This work investigates the feasibility of recording the electrocardiogram (ECG), respiration, and EEG from face-lead locations, by embedding multiple electrodes within a standard helmet, and proposes a multivariate R-peak detection algorithm suitable for such noisy environments.

A 950 nW Analog-Based Data Reduction Chip for Wearable EEG Systems in Epilepsy

An analog-based data reduction integrated circuit that would reduce the amount of power required to transmit EEG data by identifying the sections of data that are interesting for diagnostic purposes while discarding the background activity is presented.

Development and Characterization of Ear-EEG for Real-Life Brain-Monitoring

The Ph.D. project showed that ear-EEG measurements can be performed in real-life, with dry-contact electrodes, and the brain processes studied, were established with comparable clarity on recordings from temporal lobe scalp and ear electrodes.

The In-the-Ear Recording Concept: User-Centered and Wearable Brain Monitoring

The potential to record EEG in the ear canal, leading to a discreet, unobtrusive, and user-centered approach to brain monitoring, and promises a number of advantages, including fixed electrode positions, user comfort, robustness to electromagnetic interference, feedback to the user, and ease of use.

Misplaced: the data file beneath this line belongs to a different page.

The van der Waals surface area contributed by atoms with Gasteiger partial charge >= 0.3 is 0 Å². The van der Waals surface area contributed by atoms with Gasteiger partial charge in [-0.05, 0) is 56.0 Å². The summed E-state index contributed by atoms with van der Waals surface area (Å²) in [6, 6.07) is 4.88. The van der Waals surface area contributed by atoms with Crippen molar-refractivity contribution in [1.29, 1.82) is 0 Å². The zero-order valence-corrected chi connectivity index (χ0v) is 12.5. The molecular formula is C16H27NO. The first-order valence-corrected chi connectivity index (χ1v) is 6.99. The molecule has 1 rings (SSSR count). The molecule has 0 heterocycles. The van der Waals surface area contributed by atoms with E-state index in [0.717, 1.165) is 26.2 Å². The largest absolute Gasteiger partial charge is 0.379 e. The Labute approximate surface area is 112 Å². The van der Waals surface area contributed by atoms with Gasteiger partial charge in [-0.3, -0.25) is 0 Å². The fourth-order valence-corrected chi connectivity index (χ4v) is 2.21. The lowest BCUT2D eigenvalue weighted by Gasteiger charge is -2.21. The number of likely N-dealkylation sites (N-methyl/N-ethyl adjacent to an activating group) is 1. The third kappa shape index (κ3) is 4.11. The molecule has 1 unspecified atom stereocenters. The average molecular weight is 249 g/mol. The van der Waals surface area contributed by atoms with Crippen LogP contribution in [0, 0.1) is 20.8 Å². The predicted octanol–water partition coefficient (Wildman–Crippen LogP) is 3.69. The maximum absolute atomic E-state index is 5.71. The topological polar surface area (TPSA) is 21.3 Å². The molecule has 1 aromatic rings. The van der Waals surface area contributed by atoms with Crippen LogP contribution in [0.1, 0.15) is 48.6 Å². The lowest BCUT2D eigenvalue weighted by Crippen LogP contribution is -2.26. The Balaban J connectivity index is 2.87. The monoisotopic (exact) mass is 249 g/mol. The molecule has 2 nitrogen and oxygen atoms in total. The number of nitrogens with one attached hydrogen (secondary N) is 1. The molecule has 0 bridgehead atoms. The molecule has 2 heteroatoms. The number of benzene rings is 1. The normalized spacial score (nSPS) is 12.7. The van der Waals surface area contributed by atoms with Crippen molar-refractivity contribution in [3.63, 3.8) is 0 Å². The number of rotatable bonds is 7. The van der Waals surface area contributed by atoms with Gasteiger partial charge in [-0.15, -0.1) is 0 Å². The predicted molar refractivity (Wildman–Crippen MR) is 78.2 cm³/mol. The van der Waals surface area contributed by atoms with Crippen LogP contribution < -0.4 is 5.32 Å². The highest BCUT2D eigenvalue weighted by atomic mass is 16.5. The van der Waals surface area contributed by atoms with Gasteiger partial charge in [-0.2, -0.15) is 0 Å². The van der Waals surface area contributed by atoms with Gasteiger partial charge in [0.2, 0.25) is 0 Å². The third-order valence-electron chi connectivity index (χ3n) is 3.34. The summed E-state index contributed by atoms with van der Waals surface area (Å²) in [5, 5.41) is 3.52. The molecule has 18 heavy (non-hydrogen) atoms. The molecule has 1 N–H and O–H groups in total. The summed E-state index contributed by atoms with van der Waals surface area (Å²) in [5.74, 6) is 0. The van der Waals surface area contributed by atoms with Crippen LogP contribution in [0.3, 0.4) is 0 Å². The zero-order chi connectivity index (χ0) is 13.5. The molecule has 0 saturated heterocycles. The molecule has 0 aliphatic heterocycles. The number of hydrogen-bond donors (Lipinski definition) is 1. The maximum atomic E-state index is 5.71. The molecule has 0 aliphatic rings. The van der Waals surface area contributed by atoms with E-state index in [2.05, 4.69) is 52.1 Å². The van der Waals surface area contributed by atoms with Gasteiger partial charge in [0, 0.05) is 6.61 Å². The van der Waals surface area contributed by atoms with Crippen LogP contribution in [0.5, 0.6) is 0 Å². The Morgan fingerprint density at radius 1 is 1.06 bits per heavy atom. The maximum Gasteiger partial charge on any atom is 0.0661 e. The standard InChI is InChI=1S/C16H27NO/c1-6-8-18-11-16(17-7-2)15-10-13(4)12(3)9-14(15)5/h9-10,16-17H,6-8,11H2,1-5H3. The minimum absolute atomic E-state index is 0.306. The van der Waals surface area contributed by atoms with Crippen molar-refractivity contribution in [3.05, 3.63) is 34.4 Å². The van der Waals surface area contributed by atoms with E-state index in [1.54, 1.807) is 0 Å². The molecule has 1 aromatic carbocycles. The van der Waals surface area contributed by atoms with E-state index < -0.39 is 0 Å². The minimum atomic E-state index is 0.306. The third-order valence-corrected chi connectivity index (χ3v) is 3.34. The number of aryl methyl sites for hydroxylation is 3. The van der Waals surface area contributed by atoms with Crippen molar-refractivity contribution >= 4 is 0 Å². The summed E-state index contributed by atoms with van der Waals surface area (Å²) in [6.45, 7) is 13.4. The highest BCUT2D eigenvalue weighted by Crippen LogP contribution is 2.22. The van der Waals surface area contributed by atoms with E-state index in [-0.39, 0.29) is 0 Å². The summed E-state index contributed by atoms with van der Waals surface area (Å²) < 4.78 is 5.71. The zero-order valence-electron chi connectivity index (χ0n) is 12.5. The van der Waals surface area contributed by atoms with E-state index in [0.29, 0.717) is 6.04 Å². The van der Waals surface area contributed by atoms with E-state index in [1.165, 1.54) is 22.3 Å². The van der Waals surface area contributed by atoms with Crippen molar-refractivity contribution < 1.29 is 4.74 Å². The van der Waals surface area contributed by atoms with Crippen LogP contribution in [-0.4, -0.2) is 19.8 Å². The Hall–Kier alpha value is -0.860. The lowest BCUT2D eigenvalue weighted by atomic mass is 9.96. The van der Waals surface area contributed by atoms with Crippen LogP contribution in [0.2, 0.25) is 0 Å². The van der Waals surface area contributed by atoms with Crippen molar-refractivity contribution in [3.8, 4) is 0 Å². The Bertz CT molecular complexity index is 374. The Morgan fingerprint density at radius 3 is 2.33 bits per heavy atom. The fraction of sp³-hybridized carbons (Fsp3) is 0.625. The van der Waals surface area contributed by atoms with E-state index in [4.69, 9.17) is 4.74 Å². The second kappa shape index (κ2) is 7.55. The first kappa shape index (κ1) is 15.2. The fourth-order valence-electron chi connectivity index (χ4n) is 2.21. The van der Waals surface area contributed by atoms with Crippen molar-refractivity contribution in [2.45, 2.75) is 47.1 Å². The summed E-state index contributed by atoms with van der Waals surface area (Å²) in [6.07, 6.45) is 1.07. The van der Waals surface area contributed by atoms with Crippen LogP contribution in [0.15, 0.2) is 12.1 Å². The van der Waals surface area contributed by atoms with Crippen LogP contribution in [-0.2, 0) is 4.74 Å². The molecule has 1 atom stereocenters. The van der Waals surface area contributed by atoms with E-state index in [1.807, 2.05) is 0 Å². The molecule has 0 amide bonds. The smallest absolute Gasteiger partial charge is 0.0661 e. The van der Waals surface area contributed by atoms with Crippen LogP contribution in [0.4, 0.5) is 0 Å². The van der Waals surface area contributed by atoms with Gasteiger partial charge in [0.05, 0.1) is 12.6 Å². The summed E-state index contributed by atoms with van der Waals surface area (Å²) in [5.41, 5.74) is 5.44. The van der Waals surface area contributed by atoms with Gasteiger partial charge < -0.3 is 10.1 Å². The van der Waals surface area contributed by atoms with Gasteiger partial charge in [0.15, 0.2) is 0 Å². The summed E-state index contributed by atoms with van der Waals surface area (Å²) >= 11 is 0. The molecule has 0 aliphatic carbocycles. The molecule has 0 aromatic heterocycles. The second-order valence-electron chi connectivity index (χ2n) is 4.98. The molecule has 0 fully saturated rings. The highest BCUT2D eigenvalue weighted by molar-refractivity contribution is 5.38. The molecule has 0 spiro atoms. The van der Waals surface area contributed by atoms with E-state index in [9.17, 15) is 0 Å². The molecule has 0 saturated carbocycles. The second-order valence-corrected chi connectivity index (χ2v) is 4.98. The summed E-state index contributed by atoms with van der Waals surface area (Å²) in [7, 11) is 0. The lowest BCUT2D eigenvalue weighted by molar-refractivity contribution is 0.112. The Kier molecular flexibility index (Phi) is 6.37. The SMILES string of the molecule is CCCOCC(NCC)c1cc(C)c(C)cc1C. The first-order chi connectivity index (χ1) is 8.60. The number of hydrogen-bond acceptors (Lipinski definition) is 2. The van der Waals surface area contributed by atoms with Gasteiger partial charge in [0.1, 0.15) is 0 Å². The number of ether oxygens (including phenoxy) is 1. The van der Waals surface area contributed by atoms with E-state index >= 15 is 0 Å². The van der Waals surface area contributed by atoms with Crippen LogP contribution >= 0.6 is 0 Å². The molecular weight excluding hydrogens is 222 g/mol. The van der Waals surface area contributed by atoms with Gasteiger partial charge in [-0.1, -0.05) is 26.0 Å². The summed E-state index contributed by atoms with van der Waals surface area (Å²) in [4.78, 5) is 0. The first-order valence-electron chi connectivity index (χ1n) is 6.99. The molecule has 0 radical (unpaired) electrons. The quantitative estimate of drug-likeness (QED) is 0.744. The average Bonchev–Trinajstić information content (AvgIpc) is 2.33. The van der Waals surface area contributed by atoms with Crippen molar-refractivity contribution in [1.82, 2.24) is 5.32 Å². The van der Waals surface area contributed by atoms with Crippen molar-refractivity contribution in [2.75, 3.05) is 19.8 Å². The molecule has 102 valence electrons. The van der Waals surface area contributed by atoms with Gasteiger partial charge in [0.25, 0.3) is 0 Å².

New Chronic EEG Electrode for Critical/Intensive Care Unit Monitoring

  • J. Ives
  • Geology
    Journal of clinical neurophysiology : official publication of the American Electroencephalographic Society
  • 2005
It takes less than half the time to place the SWE, and placement can now be performed by any medically trained personnel to obtain a low-maintenance, high-quality EEG recording.

Ambulatory EEG monitoring.

  • F. GilliamR. KuznieckyE. Faught
  • Medicine, Computer Science
    Journal of clinical neurophysiology : official publication of the American Electroencephalographic Society
  • 1999
An evidence-based analysis explores the benefits and limitations of ambulatory EEG, and offers aspects of its use which require additional clinical research.